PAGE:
The Irish Times view on the future of Luggala: conservation conundrum

It is debatable whether spending capital funds on acquiring more public conservation land can be justified

The sudden appearance of signs threatening to prosecute hikers at Luggala, Co Wicklow, is most unwelcome. Photograph: Mountaineering Ireland

The sudden appearance of signs threatening to prosecute hikers at Luggala, Co Wicklow, is most unwelcome. Photograph: Mountaineering Ireland

 

The sudden appearance of signs threatening to prosecute hikers at Luggala, Co Wicklow, is most unwelcome. It is also a poor tribute to the memory of the late owner, Garech de Brún, a passionate advocate of our culture and our landscapes, who welcomed walkers on his property. So it is understandable that Mountaineering Ireland should have responded by calling on the Government to acquire 4,000 of the estate’s exceptionally beautiful acres, overlooking Lough Tay, for public recreational use. This land is adjacent to Wicklow National Park, and has significant scientific and biodiversity value. So an argument can be made for putting it directly under the management of agencies best equipped, in theory, to protect it, like the National Parks and Wildlife Service (NPWS).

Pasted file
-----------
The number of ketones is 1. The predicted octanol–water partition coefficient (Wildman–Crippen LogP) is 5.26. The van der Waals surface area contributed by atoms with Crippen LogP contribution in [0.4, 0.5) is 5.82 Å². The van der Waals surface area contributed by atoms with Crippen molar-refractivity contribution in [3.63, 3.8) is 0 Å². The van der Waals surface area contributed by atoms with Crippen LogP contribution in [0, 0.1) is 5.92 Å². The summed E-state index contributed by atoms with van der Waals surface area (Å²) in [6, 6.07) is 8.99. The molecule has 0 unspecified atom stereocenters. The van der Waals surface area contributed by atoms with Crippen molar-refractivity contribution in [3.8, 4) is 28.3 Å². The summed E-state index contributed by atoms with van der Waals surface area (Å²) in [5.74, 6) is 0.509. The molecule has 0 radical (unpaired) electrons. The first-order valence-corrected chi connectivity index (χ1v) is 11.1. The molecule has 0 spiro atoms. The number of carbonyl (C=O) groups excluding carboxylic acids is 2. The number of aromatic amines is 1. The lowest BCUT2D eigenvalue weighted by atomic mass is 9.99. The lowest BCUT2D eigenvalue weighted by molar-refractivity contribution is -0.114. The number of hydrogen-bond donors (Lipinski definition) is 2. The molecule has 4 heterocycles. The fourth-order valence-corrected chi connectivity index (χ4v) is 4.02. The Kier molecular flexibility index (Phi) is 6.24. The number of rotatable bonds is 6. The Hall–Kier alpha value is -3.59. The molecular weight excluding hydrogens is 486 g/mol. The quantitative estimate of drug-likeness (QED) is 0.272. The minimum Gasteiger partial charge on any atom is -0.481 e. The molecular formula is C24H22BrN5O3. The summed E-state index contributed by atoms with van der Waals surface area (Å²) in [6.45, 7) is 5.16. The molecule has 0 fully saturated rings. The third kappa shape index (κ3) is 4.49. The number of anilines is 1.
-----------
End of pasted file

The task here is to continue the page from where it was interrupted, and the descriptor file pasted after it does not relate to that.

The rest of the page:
However, the currently quoted price tag on the whole estate, including Luggala Hunting Lodge, where de Brún famously entertained celebrated musicians, actors and writers, is €28 million. Even half that figure would be a sizeable slice of the Government’s conservation spending.

We should certainly be devoting far more resources to properly managing our neglected uplands. However, it is debatable whether spending capital funds on acquiring more public conservation land can be justified, when our existing national parks and conservation areas have such paltry current budgets that they are often shamefully degraded. Nevertheless, Mountaineering Ireland’s call should spark a serious national conversation about public access to areas of great beauty and high nature value. Certainly, rights to reasonable privacy, and respect for working farms, need to be balanced with the right of access.

However, good models already exist. Just across the hills from Luggala, Wicklow Uplands Council, Mountaineering Ireland’s affiliate Mountain Meitheal, and others, have imaginatively resolved a long-running dispute over access to the historic zig-zag route up Lugnaquilla. More investment in such schemes is surely the way forward. In the meantime, those offending signs at Luggala should be removed.

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